From what I understand, no one (including Justice Ginsberg) is suggesting that foreign rulings are precedential here in the US. And foreign laws and/or rulings are not being used to decide, for example, whether we should have a bicameral legislature or separation of church and state or whatever. Where foreign rulings have been used so far is to interpret vague phrases in the Constitution (like "cruel and unusual punishment") or vague concepts that have been read into the Constitution but aren't actually written anywhere in it (like "privacy"). This is part of the living document concept.

The point is not that England's ruling, or France's, or whoever's, should tell us what the Founding Fathers meant by "cruel and unusual," or by leaving personal privacy out of the Bill of Rights. The point is that if we want to have a living Constitution, every now and again someone is going to have to figure out what "cruel and unusual" means in 2006, or 2056, or 3006. Some of our jurists, Ginsberg included, don't think that looking only to American formulations of these concepts is enough, especially in situations where few American courts have decided on the issue.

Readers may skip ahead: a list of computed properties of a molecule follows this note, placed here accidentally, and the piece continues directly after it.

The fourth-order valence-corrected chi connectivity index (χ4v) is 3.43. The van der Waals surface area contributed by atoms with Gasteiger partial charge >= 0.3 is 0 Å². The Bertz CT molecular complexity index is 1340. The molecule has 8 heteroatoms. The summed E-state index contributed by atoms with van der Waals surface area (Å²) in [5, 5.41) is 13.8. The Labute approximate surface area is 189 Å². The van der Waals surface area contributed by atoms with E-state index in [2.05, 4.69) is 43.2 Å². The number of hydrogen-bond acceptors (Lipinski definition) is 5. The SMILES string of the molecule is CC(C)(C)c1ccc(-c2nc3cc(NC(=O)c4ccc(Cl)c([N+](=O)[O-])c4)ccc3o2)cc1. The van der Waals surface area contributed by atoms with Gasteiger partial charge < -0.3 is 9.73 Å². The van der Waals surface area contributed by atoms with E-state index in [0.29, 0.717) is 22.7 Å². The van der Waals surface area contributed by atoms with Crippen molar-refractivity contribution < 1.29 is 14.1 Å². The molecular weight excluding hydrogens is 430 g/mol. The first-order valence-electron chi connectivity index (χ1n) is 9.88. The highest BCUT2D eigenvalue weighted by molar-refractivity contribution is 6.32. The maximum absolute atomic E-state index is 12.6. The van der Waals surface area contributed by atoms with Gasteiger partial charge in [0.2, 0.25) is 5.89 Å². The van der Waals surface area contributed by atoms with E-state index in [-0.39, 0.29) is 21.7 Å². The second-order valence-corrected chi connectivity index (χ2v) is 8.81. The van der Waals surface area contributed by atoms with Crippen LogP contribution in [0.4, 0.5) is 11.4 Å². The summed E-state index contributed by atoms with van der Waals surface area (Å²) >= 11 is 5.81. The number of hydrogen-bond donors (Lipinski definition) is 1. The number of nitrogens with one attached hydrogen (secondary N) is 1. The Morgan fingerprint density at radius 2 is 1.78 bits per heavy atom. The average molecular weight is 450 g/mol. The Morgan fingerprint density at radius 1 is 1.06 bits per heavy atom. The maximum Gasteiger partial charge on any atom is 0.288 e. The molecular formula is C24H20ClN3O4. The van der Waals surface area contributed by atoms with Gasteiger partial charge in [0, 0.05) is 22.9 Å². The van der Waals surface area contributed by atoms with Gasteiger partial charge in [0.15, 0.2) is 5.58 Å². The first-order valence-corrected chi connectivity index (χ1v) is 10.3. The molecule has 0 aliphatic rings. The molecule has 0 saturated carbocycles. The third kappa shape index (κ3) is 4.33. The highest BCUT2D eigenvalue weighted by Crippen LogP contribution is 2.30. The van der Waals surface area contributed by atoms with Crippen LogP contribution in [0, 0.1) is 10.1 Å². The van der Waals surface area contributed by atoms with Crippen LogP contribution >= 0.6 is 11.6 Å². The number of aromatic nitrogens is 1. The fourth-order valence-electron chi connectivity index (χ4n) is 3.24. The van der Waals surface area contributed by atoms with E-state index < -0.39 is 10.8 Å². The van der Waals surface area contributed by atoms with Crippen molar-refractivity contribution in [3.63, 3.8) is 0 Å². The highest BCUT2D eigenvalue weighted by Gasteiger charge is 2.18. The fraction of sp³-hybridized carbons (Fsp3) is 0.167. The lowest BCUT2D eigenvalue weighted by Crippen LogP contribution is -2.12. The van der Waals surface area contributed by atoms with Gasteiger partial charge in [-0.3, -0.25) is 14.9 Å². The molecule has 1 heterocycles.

So she/they is/are not saying, "Italy says it's cruel and unusual to execute juveniles, so we have to abide by that" (this is an example I only sort of made up). They're saying, "X many nations now believe it is cruel and unusual to execute a juvenile, which is persuasive evidence that maybe it is cruel and unusual." They are using foreign rulings as evidence of how human society elsewhere in the world defines these hard-to-define concepts. So they aren't looking to other countries for a legal decision, definition, or precedent; they are looking to them for a - you could call it semantic, maybe - definition of, eg., "what is cruel and unusual punishment in this day and age?"